Scooter Brown Band Takes a Stand For Traditional Country with “Country At All”

Sitting in his garage one evening with Tim Montana, Scott Brown of the Scooter Brown Band turned to his longtime friend and collaborator and asked, “Is this the country station?” When he confirmed that the noise coming from the radio was from the local station, Brown laughed, “if this is country, then I don’t know what I am anymore.” Montana shook his head, adding, “it ain’t country at all.” 

The line stuck. And the two fervent disciples of traditional country music picked up their guitars to pen the Scooter Brown Band’s new single, “Country At All.”

Who in the hell put this music on my radio / And where’d all the outlaws and good ole’ boys go? Brown laments, introducing the predicament.  

The artist expresses that it is not so much a jab at mainstream country music, he and Montana respect all types of music and creative expressions, but he would “like to see more space on country radio for traditional sounds.”

“I don’t hear many stylists anymore,” Brown clarifies about this stance. “When you heard Reba on the radio in the ‘90s, you knew it was Reba McEntire. The same goes with Garth Brooks—you knew it was Garth, Patty Loveless, Faith Hill, Clint Black. They were stylists with their own unique sound that set them apart from everybody else.”

The soulful track is Brown’s third single following his 2017 album, American Son. His career kicked off in 2009, after serving over four years as a United States Marine with two tours overseas, one in combat in Iraq. 

The stage performer in him is partial to the gritty Southern-style rock he performs at his show that electrifies his loyal fans. Not wearing that hat for the past year has left him “musically confused.”

“Music is an outlet for people,” Brown begins. “And the amazing thing about a concert is you can get lost in that 90 minutes, and not have to think about your troubles, whatever they might be, and just an escape. The cool part of being a performer is being that escape for people. Not serving that purpose for my fans has been a huge downfall of this year.”

Maintaining an income in the streaming age is hard enough. A pandemic and social media surge certainly doesn’t ease the pressure. Brown describes seeing peers announce their departure from the industry this year, taking corporate jobs to support their families, as “heartbreaking.” Live streaming doesn’t make up for lost income, and social media is a double-edged sword. Brown appreciates the social media-born notion that “anyone can make it now, one fan at a time in a grassroots way.” The flip-side is that the digital demand requires more than just music from the artist who wields these platforms. 

“It’s almost like we are all social media figures that happen to play music,” says Brown. “It’s not just releasing music. You have to have content and videos, TikToks, Instagram Reels. I feel like I’m an actor, a model, a songwriter, a performer—doing all of those things to keep those likes and clicks coming.”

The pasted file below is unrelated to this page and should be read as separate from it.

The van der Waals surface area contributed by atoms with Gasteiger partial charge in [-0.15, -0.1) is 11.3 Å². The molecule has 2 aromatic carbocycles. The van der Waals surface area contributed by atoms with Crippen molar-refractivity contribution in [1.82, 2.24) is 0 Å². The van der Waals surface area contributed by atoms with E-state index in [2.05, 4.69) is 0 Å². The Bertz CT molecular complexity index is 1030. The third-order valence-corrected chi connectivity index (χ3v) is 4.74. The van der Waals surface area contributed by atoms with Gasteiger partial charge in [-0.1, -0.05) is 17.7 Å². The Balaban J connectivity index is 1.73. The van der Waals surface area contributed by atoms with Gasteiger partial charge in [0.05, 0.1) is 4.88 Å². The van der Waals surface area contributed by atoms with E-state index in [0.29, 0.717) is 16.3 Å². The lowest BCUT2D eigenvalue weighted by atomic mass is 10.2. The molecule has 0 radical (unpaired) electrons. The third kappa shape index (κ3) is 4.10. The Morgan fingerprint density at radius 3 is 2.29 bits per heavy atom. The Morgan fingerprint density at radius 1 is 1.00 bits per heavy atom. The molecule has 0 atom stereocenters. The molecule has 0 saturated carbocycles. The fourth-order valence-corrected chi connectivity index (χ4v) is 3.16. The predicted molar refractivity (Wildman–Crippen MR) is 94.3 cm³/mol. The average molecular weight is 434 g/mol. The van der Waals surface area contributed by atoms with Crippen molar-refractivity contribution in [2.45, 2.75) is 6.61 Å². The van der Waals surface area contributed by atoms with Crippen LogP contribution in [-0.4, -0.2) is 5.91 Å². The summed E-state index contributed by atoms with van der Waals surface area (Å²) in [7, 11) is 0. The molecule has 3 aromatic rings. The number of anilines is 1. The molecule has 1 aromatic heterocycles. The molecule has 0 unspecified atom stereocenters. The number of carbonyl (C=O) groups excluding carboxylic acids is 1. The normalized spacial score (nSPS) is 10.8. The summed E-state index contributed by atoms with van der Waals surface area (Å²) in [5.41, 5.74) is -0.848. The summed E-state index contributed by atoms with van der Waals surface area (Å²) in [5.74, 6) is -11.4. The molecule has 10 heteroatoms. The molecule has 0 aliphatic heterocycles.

As a road warrior, Brown sees this unprecedented time at home with his family as a silver lining. But he admits this hiatus has not been very fruitful for his songwriting. The songs he has shared, like “Something Waylon Would Sing” and “Leave It To A Woman,” suggest a sonic path that is more reflective of his roots. Stripping it back helps Brown cut through the confusion. 

“Country At All” is Brown’s most honest attempt to cut through the noise and deliver something authentic of his influences. The steel guitar’s searing nostalgia and Brown’s raw lyricism obtained the seal of approval from the artist’s longtime friend and greater musical influence, Randy Travis. 

The two became close after Brown sang at their mutual friend, Chris Kyle’s funeral. Kyle was later honored in Clint Eastwood’s film, American Sniper. On Travis’s 60th birthday, Brown invited him over for a steak dinner. Sitting there at the table, Brown pulled out his guitar and played the tune he and Montana penned.

“I was very nervous once I got started, but you could tell as he listened he was happy,” Brown recalls. “When the hook came, Randy started laughing. He totally got the message we were sending.” 

The song, which he ironically performed at the Scooter Brown Band’s Opry debut, calls out country music for its commercial-pop-leaning tendencies. Brown hopes the sentiment is widely understood and not something to take offense to. Looking to the likes of Whiskey Myers, Tyler Childers, and Cody Jinks, the artist wants record labels and country radio to consider how these independent artists are selling out venues like Red Rocks. 

“Some of what they call “Americana”—what everyone else considers country music—is extremely wanted and still sought after by real fans,” says Brown. “Some of that stuff modern country stuff is cool, but stop cramming it down our throats. Show us something more.”

Listen exclusively to the Scooter Brown Band’s latest “Country At All,” below. Pre-save the single before its February 26 release. 

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  1. After about 20 years of NOT listening to country music, I got back into it last year after watching the PBS special on its history. Unfortunately, listening to the current hits, there are two words that come to mind: Instantly forgettable. I hear the songs one day, and cannot recall one line or one melody the next day. The last song I heard that stuck with me was Ty Herndon’s “A Man Holding on to a Woman Letting Go.” Wish I could have written it! Country music has always had pop crossovers, but a lot of these songs sound like the only thing they’ll cross over to is oblivion. I place a lot of blame on music videos, which are essentially advertising for music too weak to stand on its own. But what do I know? I’m just an island boy with nary a hit song to my name!

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